NHS pay dispute shows no sign of ending as North West ambulance workers strike

The Prime Minister said on Monday he is not able to ‘wave a magic wand’ to resolve the dispute over pay.

Industrial strike
Industrial strike

Almost 2,000 ambulance staff have embarked on another day of strike action as the bitter dispute over pay for NHS staff shows no sign of being resolved.

Prime Minister Rishi Sunak said on Monday that he is not able to “wave a magic wand” and that giving pay rises to striking staff would lead to money being taken away from “elsewhere in the NHS budget”.

But he insisted that the Government would continue to “engage in dialogue with the unions”.

It comes as almost 2,000 ambulance workers in the North West of England have begun a fresh strike.

The GMB union said that paramedics, emergency care assistants and call handlers began their 24-hour walkout just after midnight on Tuesday morning.

“North West ambulance workers are angry,” said GMB representative and North West Ambulance Service paramedic Paul Turner.

“Instead of talking about pay for this year to resolve this dispute, ministers are demonising us and belittling our efforts to save lives.

“The NHS is collapsing, yet we have been waiting two weeks today for another meeting with ministers.

“The only way to solve this dispute is a proper pay offer. We are waiting.”

It is the second day of strike action for ambulance staff in the region after members of the Unison and Unite unions walked out on Monday.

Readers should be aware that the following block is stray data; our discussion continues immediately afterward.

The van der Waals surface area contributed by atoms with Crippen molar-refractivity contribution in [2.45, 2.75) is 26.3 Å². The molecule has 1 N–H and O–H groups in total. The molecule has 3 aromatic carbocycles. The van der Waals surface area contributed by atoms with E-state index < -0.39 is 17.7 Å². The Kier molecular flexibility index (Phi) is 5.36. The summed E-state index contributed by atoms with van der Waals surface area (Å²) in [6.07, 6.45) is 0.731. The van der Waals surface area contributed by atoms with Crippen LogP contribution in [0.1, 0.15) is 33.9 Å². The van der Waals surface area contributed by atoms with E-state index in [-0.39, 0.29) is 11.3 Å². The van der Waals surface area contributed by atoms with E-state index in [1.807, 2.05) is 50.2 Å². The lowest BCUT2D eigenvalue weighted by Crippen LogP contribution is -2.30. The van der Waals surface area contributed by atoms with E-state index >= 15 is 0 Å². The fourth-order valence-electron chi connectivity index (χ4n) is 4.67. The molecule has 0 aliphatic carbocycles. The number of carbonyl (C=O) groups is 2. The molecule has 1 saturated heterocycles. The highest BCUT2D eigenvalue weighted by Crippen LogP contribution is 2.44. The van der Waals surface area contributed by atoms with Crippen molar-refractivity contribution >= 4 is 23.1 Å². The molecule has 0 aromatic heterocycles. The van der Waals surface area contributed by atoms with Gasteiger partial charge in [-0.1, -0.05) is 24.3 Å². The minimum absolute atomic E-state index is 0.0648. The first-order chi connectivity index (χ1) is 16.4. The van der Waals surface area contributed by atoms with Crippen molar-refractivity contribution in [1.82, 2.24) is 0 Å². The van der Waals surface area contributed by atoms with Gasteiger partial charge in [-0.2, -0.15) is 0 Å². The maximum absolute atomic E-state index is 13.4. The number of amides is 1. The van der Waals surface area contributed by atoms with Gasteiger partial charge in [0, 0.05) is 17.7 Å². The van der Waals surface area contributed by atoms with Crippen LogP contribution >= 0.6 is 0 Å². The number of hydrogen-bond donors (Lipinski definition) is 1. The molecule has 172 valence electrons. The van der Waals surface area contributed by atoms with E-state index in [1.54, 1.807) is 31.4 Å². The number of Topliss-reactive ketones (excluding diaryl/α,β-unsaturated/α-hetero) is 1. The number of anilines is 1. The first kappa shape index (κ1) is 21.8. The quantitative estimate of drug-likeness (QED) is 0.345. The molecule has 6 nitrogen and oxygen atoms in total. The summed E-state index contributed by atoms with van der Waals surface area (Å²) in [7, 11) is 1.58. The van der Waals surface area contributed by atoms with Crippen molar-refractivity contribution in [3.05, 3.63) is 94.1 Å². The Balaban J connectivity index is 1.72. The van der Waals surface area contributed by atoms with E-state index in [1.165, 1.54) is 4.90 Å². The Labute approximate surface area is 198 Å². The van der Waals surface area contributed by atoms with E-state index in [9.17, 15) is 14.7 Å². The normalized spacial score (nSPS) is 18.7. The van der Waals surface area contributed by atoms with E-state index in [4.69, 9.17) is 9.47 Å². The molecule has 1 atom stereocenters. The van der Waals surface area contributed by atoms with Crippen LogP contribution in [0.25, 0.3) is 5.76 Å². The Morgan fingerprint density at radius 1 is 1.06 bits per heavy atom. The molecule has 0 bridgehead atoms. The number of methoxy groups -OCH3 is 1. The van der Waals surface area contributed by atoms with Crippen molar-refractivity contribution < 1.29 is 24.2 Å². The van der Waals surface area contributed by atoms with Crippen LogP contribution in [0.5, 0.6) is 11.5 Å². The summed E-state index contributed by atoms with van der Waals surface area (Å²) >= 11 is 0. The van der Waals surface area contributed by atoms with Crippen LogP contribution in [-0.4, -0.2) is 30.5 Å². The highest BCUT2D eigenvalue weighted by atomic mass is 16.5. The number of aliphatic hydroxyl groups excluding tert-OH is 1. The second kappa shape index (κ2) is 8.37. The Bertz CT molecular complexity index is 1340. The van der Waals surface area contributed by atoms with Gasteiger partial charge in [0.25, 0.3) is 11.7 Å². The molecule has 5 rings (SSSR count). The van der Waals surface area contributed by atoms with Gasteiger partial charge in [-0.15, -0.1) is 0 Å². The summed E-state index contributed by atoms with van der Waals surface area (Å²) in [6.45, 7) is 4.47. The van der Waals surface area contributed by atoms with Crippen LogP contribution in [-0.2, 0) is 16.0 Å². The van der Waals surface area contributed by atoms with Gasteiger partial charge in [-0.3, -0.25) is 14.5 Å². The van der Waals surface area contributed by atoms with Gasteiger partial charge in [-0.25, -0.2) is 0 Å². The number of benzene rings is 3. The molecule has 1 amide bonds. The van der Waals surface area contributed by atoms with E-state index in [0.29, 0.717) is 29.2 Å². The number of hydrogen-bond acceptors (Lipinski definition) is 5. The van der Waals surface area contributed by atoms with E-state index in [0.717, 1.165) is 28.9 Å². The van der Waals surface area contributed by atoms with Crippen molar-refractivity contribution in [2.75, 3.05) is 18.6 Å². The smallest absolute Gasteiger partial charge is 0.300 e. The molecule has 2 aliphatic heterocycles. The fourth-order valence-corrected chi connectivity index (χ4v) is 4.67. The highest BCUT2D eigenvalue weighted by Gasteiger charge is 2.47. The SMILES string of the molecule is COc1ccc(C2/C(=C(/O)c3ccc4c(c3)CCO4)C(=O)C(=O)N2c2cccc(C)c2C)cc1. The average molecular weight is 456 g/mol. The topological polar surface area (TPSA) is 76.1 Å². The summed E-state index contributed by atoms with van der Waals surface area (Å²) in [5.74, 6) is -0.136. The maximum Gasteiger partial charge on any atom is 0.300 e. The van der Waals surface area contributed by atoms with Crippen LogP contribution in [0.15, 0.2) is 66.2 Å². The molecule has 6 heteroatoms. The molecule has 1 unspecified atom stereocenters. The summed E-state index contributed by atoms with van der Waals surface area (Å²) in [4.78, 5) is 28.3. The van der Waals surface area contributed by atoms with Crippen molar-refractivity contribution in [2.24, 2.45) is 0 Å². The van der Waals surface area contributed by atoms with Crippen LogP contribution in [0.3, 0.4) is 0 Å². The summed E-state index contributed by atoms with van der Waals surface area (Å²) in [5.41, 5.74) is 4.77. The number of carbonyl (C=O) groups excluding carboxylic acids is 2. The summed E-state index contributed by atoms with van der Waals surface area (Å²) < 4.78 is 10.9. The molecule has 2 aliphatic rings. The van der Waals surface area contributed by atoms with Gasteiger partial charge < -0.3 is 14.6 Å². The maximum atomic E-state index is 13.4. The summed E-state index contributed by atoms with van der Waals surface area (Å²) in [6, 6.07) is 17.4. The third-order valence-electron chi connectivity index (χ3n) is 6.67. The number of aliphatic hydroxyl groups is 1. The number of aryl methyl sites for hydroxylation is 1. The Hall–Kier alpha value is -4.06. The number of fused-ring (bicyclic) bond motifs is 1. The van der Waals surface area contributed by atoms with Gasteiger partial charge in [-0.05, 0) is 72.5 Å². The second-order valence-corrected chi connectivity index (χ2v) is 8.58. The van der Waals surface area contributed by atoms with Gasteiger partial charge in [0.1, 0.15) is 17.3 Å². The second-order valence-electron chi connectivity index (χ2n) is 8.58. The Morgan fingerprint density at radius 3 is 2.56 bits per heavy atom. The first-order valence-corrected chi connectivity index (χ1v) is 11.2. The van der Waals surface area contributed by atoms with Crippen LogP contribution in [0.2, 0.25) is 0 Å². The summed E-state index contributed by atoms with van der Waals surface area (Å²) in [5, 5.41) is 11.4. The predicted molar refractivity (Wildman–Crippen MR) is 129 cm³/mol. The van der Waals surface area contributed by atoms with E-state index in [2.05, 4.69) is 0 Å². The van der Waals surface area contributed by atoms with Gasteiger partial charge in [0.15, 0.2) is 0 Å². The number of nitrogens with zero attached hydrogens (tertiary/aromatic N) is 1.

North West Ambulance Service said that “resources will be severely restricted” as it urged the public to only call with life-threatening emergencies.

On Monday, the Prime Minister told ITV News: “Taking a step back, of course it would be lovely to be able to wave a magic wand and just give everyone what they were demanding when it came to pay.

“But my job as Prime Minister is to make the right decisions for the country, and they are, more often than not, not easy decisions.

“But that’s my job, and that’s what I will always do in this job, and… when you think about this, how would we pay for these things? Where’s the money going to come from?

“Actually, it’s probably going to have to come from elsewhere in the NHS budget, and that means fewer nurses, fewer doctors, fewer MRI scanners and CT scanners that are diagnosing people with cancer or indeed fewer mental health ambulances that we’re announcing today that are going to save people from going to A&E.

“My job is to balance all of those things and do what I believe is right for the country.”

But he said the Government would continue talks with unions.

INDUSTRY Strikes
(PA Graphics)

It follows a day of strikes by thousands of ambulance workers across England and Wales on Monday.

Combined walkouts in early February could lead to the biggest walkouts the NHS has ever experienced.

Thousands of nurses and ambulance workers are due to stage walkouts on February 6 if no deal has been reached by then.

And as nurses take strike action on February 7, they will be joined by midwives in Wales.

Members of the Royal College of Midwives in Wales are to stage an eight-hour walkout from 8am to 4pm but will provide “bank holiday cover” for women in labour.

Health Secretary Steve Barclay has described “constructive talks with unions about this coming year’s pay process for 2023/24”, but unions have been calling for the 2022/23 pay award to be reviewed.

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